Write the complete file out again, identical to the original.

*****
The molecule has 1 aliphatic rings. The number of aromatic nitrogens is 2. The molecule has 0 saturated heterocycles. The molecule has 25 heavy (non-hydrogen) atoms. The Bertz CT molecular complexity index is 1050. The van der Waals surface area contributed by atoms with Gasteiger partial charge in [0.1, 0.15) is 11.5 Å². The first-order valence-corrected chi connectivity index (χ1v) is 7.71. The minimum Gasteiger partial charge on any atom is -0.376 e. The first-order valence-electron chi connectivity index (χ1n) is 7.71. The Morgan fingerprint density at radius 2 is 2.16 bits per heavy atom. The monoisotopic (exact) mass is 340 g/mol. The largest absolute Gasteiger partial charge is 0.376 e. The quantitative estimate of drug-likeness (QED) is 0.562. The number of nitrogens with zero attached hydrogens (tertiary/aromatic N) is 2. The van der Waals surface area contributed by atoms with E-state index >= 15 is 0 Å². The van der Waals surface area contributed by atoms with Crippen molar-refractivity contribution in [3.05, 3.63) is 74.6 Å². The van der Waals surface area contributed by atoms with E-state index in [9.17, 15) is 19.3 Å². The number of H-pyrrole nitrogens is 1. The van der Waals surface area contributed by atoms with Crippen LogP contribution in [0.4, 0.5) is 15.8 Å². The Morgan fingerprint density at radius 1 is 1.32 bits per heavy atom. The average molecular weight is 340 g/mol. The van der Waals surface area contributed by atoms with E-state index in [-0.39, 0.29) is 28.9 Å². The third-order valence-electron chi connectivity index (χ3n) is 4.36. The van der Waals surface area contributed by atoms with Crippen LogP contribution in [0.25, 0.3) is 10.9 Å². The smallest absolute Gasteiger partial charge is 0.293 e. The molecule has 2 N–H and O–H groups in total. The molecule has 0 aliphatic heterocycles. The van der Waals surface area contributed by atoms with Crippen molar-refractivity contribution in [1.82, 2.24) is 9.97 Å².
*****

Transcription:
The molecule has 1 aliphatic rings. The number of aromatic nitrogens is 2. The molecule has 0 saturated heterocycles. The molecule has 25 heavy (non-hydrogen) atoms. The Bertz CT molecular complexity index is 1050. The van der Waals surface area contributed by atoms with Gasteiger partial charge in [0.1, 0.15) is 11.5 Å². The first-order valence-corrected chi connectivity index (χ1v) is 7.71. The minimum Gasteiger partial charge on any atom is -0.376 e. The first-order valence-electron chi connectivity index (χ1n) is 7.71. The Morgan fingerprint density at radius 2 is 2.16 bits per heavy atom. The monoisotopic (exact) mass is 340 g/mol. The largest absolute Gasteiger partial charge is 0.376 e. The quantitative estimate of drug-likeness (QED) is 0.562. The number of nitrogens with zero attached hydrogens (tertiary/aromatic N) is 2. The van der Waals surface area contributed by atoms with E-state index >= 15 is 0 Å². The van der Waals surface area contributed by atoms with Crippen molar-refractivity contribution in [3.05, 3.63) is 74.6 Å². The van der Waals surface area contributed by atoms with E-state index in [9.17, 15) is 19.3 Å². The number of H-pyrrole nitrogens is 1. The van der Waals surface area contributed by atoms with Crippen LogP contribution in [0.4, 0.5) is 15.8 Å². The Morgan fingerprint density at radius 1 is 1.32 bits per heavy atom. The average molecular weight is 340 g/mol. The van der Waals surface area contributed by atoms with E-state index in [-0.39, 0.29) is 28.9 Å². The third-order valence-electron chi connectivity index (χ3n) is 4.36. The van der Waals surface area contributed by atoms with Crippen LogP contribution in [0.25, 0.3) is 10.9 Å². The smallest absolute Gasteiger partial charge is 0.293 e. The molecule has 2 N–H and O–H groups in total. The molecule has 0 aliphatic heterocycles. The van der Waals surface area contributed by atoms with Crippen molar-refractivity contribution in [1.82, 2.24) is 9.97 Å².